In an op-ed published in the California Political Review, Fullerton Mayor Bruce Whitaker raised awareness of the fact that in the debate over divestment, other far more urgent and consequential environmental issues have not received as much scrutiny, even though they should.
Highlighting the fact that there is no consensus around the idea that divestment would actually address environmental challenges, Whitaker cited both CalPERS and Stanford University’s opposition to divestment. CalPERS’ officials called divestment “an ineffective strategy for achieving social or political goals” while Stanford University’s Board of Trustees stated that they did “not believe that a credible case can be made for divesting from the fossil fuel industry.”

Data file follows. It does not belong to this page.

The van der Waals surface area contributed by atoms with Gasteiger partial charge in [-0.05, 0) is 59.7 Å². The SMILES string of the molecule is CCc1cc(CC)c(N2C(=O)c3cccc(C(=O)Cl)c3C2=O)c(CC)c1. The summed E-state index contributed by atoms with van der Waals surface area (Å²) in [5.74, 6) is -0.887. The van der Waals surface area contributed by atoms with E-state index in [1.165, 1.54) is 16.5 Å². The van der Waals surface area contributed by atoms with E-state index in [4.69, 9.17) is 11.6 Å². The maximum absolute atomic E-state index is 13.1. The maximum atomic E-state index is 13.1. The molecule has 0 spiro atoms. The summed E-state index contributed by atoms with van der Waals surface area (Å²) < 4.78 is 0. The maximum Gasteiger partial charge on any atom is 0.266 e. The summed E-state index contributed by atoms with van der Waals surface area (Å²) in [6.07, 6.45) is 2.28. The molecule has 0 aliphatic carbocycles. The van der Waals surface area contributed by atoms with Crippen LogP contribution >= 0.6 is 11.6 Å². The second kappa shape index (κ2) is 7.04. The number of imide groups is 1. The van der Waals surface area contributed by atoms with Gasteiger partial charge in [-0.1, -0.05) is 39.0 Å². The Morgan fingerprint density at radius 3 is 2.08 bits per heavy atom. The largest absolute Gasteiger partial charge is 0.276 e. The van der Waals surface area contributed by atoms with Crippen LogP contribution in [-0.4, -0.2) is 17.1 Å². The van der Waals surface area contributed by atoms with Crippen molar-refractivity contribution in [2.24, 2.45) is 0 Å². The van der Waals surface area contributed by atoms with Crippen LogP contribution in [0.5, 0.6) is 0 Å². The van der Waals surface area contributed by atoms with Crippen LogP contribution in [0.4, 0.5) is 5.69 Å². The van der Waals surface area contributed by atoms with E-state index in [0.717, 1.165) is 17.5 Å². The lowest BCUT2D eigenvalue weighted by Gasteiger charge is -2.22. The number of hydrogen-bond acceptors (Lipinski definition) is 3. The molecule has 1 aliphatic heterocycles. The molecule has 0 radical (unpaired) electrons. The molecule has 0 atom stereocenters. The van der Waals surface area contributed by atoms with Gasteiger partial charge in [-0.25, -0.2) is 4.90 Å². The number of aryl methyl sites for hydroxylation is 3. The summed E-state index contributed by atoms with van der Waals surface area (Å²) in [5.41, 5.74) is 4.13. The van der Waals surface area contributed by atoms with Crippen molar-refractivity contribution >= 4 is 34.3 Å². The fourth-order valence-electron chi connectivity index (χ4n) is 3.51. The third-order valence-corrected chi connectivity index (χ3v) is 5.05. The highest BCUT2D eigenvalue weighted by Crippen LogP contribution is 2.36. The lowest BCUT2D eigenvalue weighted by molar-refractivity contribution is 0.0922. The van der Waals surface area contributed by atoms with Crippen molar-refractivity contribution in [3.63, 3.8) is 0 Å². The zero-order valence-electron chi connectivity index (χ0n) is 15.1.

According to Whitaker, the overlooked issue that needs to be addressed is water infrastructure. Punishing droughts have become a feature in California, and many critics, even in the environmental community, attribute it to poor water management. The problem is compounded by the fact that a large share of the state’s water infrastructure was built 100 years ago, at a time when the state’s population and demand for water, was a fraction of what it is today. Even when water is in abundance, the state faces other perils, as was demonstrated during the recent drama at Oroville Dam, whose potential collapse imperiled hundreds of thousands of residents.
Whitaker is no stranger to water infrastructure issues, as he is also the Director of the Orange County Water District. In his op-ed, he urges the state leaders, businesses, and environmental groups to make a concerted effort to amend “how cities use water; how irrigation can be made more efficient; and how we price and track water use.”
Click here to read Mayor Whitaker’s op-ed.